Skip to Content
Medical Malpractice

Older Patients and Informed Consent

April 16, 2024

As America’s population continues to age, important questions are beginning to emerge concerning how to provide the best medical care for older patients. Obtaining the patient’s informed consent is a fundamental part of providing effective treatment. Unfortunately, this can be difficult for older patients who are beginning to experience cognitive decline as that can cause them to become easily overwhelmed and confused. Failure to accommodate a patient’s cognitive state can raise questions about whether the consent they provided was truly informed. You should consider speaking with a medical malpractice attorney as soon as possible if you have questions about how informed consent was obtained in treatment that you or a loved one received.  

Assess the Patient’s Ability to Understand the Information

Obtaining an older patient’s consent should involve an assessment of their capacity to understand the information to be presented. This does not necessarily require any formal testing, but doctors should at least review the patient’s medical records to familiarize themselves with any limitations the patient may have. They can also briefly engage them in conversation to ensure that they are alert and aware of their surroundings. 

Older patients often have cognitive impairments such as dementia or memory issues that affect their ability to understand complex medical information. In such cases, it may be necessary to involve a family member, a caregiver, or other legally appointed representatives in obtaining consent to proceed.

Informed Consent Requires Meaningful Communication

Informed consent requires that the patient be given sufficient information to allow them to make a decision about their medical care. As such, it requires that the doctor explain the recommended treatment, optional treatments, potential risks and side effects, and the benefits of the recommended treatment if successful. 

Typically, this involves a conversation between the doctor and the patient. The patient should have the opportunity to ask questions. With older patients, doctors should take a more tailored approach, taking into account any cognitive, sensory, or other limitations the patient may have due to their age. They should make an extra effort to use simple, non-technical language and make an effort to explain further if the patient appears to be confused or doesn’t understand. If the patient brought a caregiver with them, the doctor should at least make sure that the caregiver fully understands the information being communicated.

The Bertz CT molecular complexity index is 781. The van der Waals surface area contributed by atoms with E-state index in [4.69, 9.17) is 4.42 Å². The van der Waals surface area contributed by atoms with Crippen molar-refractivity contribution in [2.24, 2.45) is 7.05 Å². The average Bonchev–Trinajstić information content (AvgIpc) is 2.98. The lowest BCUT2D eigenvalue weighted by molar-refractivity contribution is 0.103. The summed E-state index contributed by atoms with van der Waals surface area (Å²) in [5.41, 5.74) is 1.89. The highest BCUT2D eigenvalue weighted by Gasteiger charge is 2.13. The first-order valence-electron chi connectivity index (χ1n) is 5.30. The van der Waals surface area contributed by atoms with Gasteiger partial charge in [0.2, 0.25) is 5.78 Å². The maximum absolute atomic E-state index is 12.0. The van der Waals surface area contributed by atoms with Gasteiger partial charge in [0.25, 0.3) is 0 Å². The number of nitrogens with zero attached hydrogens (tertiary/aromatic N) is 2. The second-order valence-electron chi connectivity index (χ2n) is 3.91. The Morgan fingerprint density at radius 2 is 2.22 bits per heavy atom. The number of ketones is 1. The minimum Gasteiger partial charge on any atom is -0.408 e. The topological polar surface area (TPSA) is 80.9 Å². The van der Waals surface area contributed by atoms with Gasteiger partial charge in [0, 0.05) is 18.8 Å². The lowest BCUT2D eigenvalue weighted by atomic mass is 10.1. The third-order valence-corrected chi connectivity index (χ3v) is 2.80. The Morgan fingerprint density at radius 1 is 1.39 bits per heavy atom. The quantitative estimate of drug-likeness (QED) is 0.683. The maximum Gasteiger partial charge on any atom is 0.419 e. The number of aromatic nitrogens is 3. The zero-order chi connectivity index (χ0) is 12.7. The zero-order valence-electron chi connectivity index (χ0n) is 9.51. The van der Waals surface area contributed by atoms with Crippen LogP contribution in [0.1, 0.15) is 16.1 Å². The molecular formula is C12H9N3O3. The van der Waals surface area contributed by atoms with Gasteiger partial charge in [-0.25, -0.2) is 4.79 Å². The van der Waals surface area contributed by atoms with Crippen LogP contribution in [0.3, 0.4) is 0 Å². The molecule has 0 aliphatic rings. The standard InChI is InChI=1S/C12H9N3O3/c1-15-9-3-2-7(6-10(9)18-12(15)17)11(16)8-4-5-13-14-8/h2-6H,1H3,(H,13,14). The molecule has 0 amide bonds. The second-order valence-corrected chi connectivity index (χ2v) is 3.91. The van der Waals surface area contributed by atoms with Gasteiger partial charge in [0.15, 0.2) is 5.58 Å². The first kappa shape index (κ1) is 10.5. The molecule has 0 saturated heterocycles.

Informed Consent Must Be Voluntarily Given

Doctors should also try to assess whether the patient is consenting to treatment voluntarily. Older patients may be pressured or even bullied by caregivers or family members to consent to treatment even though they may be confused or unable to understand. Older patients who are aware of their limitations may feel embarrassed and see consent as the easiest and fastest way to end a difficult situation. 

Continuing Evaluation 

Doctors may also need to continually re-evaluate an older patient’s ability to give consent if they are aware of or concerned about any changes to their cognitive abilities or mental health. The patient may have understood the course of treatment at the outset, but may not be able to understand the potential side effects or risks associated with subsequent procedures. 

The Connection Between Informed Consent and Medical Malpractice

Obtaining a patient’s informed consent is a critical step in the treatment process. The purpose is to allow patients to play a meaningful role in making decisions about their medical treatment. As such, they need to be able to understand the potential risks, outcomes, and complications.  As a result, failure to obtain a patient’s informed consent may constitute medical practice if the patient later suffers harm as a result of the treatment. 

The informed consent process has become standard operating procedure for almost any healthcare provider. They almost always, therefore, have patients sign an informed consent form as a record of the informed consent process. However, the fact that there is a signed consent form does not mean that the patient was given the information that they needed or in a way that they could understand. In addition, informed consent does not absolve healthcare providers of their responsibility to provide treatment that conforms to the standard of care. 

As a result, do not assume that you do not have a medical malpractice claim if you or a loved one suffered harm from the treatment they received. Instead, contact a medical malpractice attorney. They can review your case and determine whether you may have a claim. 

Contact Ragain & Clark if You Have Questions About Informed Consent

Informed consent is a difficult issue, particularly when it involves elderly patients. Whether you are in Wyoming or Montana, we can help you sort through the potential issues. Contact us today by calling 406-651-8888 (Billings) or 307-388-6400 (Worland) to schedule a free consultation to discuss your case.


Get Trusted Help Now

We provide legal representation to Montana and Wyoming individuals and small businesses.